LONG TIME TO GET STARTED
Julie and I were getting restless last night, and we had every intention to bring our daughter along to another local waterfall. However, our little excursion to Belmont Shore (involving all three of us) to enjoy a little walk on the beach was cut short by blustering winds kicking up lots of sand and interrupting Tahia’s afternoon nap. Even though the winds brought out the kitesurfers en mass, it might have been a bit too ambitious to bring out a newborn under these conditions.
So we paid for it the rest of the evening as she was fussy the rest of the afternoon. We couldn’t even enjoy dining at La Creperie because the majority of the time was spent feeding her at the lounge area while our food was getting soggy and cold. On top of that, she later screamed bloody murder when we bathed her, and that was unusual since she usually enjoyed bath time.
Anyways, we didn’t want to press our luck by messing up Tahia’s schedule on back-to-back days (once a week was enough we figured) so if we were to go waterfalling today, it wouldn’t be with our daughter. And we were thankful that Julie’s mom was staying with us, which she was all too happy to look after Tahia. That enabled Julie and I to get a little more aggressive on our waterfalling (perhaps to someplace we hadn’t been to before) – just like old times.
So the place we picked out was Tahquitz Falls. We knew it was all the way in Palm Springs, and it was going to be a long drive (especially considering the relatively high gas prices again). But both of us were a little weary of night feedings, lack of sleep, periodic pumpings, and overall being slaved to Tahia’s needs. So this little getaway almost felt like temporary freedom.
Besides, waterfalling out in the local deserts was something we typically avoided in the past due to the perception of lack of water. But we heard that this year the snowpack in most of California’s mountains were way above normal so we stood an excellent chance at seeing this waterfall flow well.
The morning routine started off with Tahia waking up hungry some time around 6am. Then, we fed her and took her on a short walk around the block before she was tired enough for her morning nap. That enabled both of us to get prepared and be out the door by 8:30am.
As expected, the drive was long. We were amazed at how developed it was as we drove east on the 91 all the way until it merged with the 60 then the 10. I swore in my younger days, there were lots more empty space, but now it seemed like the sprawling suburbs have completely filled in these areas with concrete jungles at least until the mountains where the 60 narrowed and wound its way through them.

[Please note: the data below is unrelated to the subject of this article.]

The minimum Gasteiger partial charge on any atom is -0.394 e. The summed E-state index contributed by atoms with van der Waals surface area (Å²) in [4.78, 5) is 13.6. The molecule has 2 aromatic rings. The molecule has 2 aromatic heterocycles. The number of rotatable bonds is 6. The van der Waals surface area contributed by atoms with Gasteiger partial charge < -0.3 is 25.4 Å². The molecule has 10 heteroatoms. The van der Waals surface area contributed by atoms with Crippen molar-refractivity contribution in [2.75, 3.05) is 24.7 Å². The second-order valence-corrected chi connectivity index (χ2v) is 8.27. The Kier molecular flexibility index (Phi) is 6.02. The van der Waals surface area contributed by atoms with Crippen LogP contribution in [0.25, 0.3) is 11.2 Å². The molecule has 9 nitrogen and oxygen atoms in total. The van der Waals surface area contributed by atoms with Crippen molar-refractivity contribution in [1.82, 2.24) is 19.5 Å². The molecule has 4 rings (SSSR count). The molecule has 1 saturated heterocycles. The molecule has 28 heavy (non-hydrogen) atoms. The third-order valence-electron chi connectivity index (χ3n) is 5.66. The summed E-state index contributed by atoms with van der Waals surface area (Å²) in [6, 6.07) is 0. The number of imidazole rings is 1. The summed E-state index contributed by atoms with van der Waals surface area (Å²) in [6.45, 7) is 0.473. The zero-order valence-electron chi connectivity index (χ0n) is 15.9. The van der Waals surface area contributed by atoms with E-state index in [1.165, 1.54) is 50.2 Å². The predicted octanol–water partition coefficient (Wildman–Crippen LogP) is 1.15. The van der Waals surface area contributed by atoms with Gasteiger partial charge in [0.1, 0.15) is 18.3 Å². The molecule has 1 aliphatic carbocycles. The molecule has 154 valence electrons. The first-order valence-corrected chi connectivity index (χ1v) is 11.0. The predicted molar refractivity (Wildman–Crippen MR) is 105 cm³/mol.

After passing by the familiar Cabazon, we finally realized where Morongo Casino was (after being bombarded by their advertisements during Lakers or Clippers games as well as during Sportscenter). Not that we were going there anyways since we’re not the gambling type.
Then, we took the highway leading to Palm Springs. Julie and I hadn’t been there since our early days of dating (I believe before 2000) so our recollections of this place was quite sparse. Though this town did seem to be a lot more developed than we remembered.
We do, however, remember some spa treatment (since that’s Julie’s thing) and some restaurant as well as a hike that kind of led nowhere. And now that we’re older and wiser, we knew exactly where we were going to hike this time around.
Even though today did feel like we were independent like old times, things weren’t totally like before. That was because it was time for Julie to pump.
So while she was doing that, I went to the Tahquitz Canyon Visitor Center to buy wrist bands (to be able to go on the trail) for a pretty hefty price of $12.50 per adult ($25 total). When put in the context of going to the Rainbow Falls/Devil’s Postpile National Monument (which last I checked in 2010 was something like $7 per adult), it really was pricey.
When Julie and I tried to think of reasons that would justify such a high price for a local waterfall, we did reason that it was Indian Reservation land (more specifically the Agua Caliente band of Cahuilla Indians) so they could do what they want with it, especially after they were probably screwed out of their land by the government which was actively acquiring North American lands from Native Americans during the 19th and early 20th centuries (the so-called “Manifest Destiny”).
But perhaps more practically speaking from a pricing standpoint, $12.50 per person was one of the cheaper alternatives considering that most visitors to Palm Springs could blow off a lot more money on spas, golf, shopping (at the nearby Cabazon outlet), or trying their luck at one of the casinos, among other things. Day trippers like us (from nearly two hours away) didn’t fit their typical profile of a visitor.
From the literature, we learned that they did clean up this trail from graffiti and transients using the canyon illegally as well as maintain the trail. Before 2001, this trail was closed to the public.